The phrase “it seems to S that P” is commonly understood in a broad sense that includes perceptual, intellectual, memory, and introspective appearances. For instance, as I look at the squirrel sitting outside the window now, it seems to me that there is a squirrel there; this is an example of a perceptual appearance (more specifically, a visual appearance). When I think about the proposition that no completely blue object is simultaneously red, it seems to me that this proposition is true; this is an intellectual appearance (more specifically, an intuition). When I think about my most recent meal, I seem to remember eating a tomatillo cake; this is a mnemonic (memory) appearance. And when I think about my current mental state, it seems to me that I am slightly thirsty; this is an introspective appearance.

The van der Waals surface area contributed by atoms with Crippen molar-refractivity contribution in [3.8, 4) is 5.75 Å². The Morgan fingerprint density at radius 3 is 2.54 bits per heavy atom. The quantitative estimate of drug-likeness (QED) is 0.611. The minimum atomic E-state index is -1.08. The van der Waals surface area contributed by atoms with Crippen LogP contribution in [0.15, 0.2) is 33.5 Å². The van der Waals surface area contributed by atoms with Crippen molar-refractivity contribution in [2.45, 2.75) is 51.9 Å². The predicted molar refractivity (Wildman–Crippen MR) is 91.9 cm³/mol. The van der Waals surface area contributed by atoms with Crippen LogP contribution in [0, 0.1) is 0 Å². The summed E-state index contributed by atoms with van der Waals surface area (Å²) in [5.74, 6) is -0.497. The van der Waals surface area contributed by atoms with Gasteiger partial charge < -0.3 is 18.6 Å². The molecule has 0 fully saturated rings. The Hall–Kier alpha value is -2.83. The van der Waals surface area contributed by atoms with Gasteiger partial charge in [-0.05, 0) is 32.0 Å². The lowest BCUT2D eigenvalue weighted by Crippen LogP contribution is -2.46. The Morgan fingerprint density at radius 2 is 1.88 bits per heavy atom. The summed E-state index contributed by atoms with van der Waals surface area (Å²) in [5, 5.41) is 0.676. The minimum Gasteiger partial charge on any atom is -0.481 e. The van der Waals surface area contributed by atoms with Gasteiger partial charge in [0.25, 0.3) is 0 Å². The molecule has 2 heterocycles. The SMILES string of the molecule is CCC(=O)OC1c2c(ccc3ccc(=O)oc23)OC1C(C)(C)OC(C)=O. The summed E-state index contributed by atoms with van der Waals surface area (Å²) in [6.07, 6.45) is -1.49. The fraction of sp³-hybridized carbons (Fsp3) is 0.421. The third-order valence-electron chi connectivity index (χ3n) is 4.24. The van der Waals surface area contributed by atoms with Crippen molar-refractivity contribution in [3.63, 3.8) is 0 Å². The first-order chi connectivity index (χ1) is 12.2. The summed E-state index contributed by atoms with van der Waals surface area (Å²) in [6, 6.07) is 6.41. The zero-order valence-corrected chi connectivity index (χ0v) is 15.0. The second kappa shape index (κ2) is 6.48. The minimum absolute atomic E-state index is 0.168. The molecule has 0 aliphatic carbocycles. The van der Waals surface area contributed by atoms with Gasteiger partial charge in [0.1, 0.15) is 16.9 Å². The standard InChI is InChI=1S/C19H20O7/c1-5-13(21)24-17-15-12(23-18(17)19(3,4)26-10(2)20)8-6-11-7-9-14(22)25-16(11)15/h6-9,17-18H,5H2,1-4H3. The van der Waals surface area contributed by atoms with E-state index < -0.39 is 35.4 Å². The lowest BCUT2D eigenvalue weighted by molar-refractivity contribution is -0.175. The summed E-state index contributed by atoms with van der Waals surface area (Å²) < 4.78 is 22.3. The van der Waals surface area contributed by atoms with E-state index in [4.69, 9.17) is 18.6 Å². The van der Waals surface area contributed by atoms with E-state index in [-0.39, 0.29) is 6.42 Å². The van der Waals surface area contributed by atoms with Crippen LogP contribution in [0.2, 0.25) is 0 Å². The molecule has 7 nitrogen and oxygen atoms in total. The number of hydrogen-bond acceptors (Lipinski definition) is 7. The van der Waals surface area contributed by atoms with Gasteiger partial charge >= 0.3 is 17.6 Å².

Appearances sometimes fail to correspond to reality, as in the case of illusions, hallucinations, false memories, and mistaken intuitions. Most philosophers agree that logically, this could happen across the board – that is, the world as a whole could be radically different from the way it appears. These observations do not conflict with phenomenal conservatism. Phenomenal conservatives do not hold that appearances are an infallible source of information, or even that they are guaranteed to be generally reliable. Phenomenal conservatives simply hold that to assume things are the way they appear is a rational default position, which one should maintain unless and until grounds for doubt (“defeaters”) appear. This is the reason for the phrase “in the absence of defeaters” in the above formulation of PC (section 1a).